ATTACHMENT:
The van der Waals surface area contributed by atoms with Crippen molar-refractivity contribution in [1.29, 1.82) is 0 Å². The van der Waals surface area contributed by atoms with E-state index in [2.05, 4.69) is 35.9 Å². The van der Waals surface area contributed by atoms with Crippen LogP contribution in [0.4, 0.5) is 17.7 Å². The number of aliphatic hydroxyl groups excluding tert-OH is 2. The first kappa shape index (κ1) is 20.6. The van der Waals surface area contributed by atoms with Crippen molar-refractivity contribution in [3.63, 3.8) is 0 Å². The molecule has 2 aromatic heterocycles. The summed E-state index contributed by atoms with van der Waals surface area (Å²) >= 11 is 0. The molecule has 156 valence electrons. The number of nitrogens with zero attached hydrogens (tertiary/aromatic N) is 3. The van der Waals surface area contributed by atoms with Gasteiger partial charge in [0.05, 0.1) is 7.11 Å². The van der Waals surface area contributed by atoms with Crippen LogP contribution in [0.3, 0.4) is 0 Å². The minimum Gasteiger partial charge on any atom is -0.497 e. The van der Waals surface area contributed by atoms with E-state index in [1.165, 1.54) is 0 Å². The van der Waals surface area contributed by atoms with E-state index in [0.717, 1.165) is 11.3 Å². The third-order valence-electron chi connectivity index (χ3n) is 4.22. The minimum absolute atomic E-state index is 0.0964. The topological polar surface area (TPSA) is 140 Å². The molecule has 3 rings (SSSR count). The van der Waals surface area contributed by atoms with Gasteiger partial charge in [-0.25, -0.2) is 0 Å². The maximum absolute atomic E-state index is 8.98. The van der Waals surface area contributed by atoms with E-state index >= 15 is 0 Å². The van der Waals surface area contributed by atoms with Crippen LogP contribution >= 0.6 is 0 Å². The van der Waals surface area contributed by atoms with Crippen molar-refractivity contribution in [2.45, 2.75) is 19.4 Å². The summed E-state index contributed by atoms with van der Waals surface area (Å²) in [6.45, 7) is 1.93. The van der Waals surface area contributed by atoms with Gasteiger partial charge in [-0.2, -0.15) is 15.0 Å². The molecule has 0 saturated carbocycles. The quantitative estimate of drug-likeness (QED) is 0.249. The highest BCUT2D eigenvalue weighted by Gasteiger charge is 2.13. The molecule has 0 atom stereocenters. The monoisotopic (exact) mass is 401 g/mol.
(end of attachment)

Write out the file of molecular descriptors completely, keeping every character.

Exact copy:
The van der Waals surface area contributed by atoms with Crippen molar-refractivity contribution in [1.29, 1.82) is 0 Å². The van der Waals surface area contributed by atoms with E-state index in [2.05, 4.69) is 35.9 Å². The van der Waals surface area contributed by atoms with Crippen LogP contribution in [0.4, 0.5) is 17.7 Å². The number of aliphatic hydroxyl groups excluding tert-OH is 2. The first kappa shape index (κ1) is 20.6. The van der Waals surface area contributed by atoms with Crippen molar-refractivity contribution in [3.63, 3.8) is 0 Å². The molecule has 2 aromatic heterocycles. The summed E-state index contributed by atoms with van der Waals surface area (Å²) >= 11 is 0. The molecule has 156 valence electrons. The number of nitrogens with zero attached hydrogens (tertiary/aromatic N) is 3. The van der Waals surface area contributed by atoms with Gasteiger partial charge in [0.05, 0.1) is 7.11 Å². The van der Waals surface area contributed by atoms with Crippen LogP contribution in [0.3, 0.4) is 0 Å². The minimum Gasteiger partial charge on any atom is -0.497 e. The van der Waals surface area contributed by atoms with E-state index in [1.165, 1.54) is 0 Å². The van der Waals surface area contributed by atoms with E-state index in [0.717, 1.165) is 11.3 Å². The third-order valence-electron chi connectivity index (χ3n) is 4.22. The minimum absolute atomic E-state index is 0.0964. The topological polar surface area (TPSA) is 140 Å². The molecule has 3 rings (SSSR count). The van der Waals surface area contributed by atoms with Gasteiger partial charge in [-0.25, -0.2) is 0 Å². The maximum absolute atomic E-state index is 8.98. The van der Waals surface area contributed by atoms with E-state index >= 15 is 0 Å². The van der Waals surface area contributed by atoms with Crippen LogP contribution >= 0.6 is 0 Å². The van der Waals surface area contributed by atoms with Crippen molar-refractivity contribution in [2.45, 2.75) is 19.4 Å². The summed E-state index contributed by atoms with van der Waals surface area (Å²) in [6.45, 7) is 1.93. The van der Waals surface area contributed by atoms with Gasteiger partial charge in [-0.2, -0.15) is 15.0 Å². The molecule has 0 saturated carbocycles. The quantitative estimate of drug-likeness (QED) is 0.249. The highest BCUT2D eigenvalue weighted by Gasteiger charge is 2.13. The molecule has 0 atom stereocenters. The monoisotopic (exact) mass is 401 g/mol.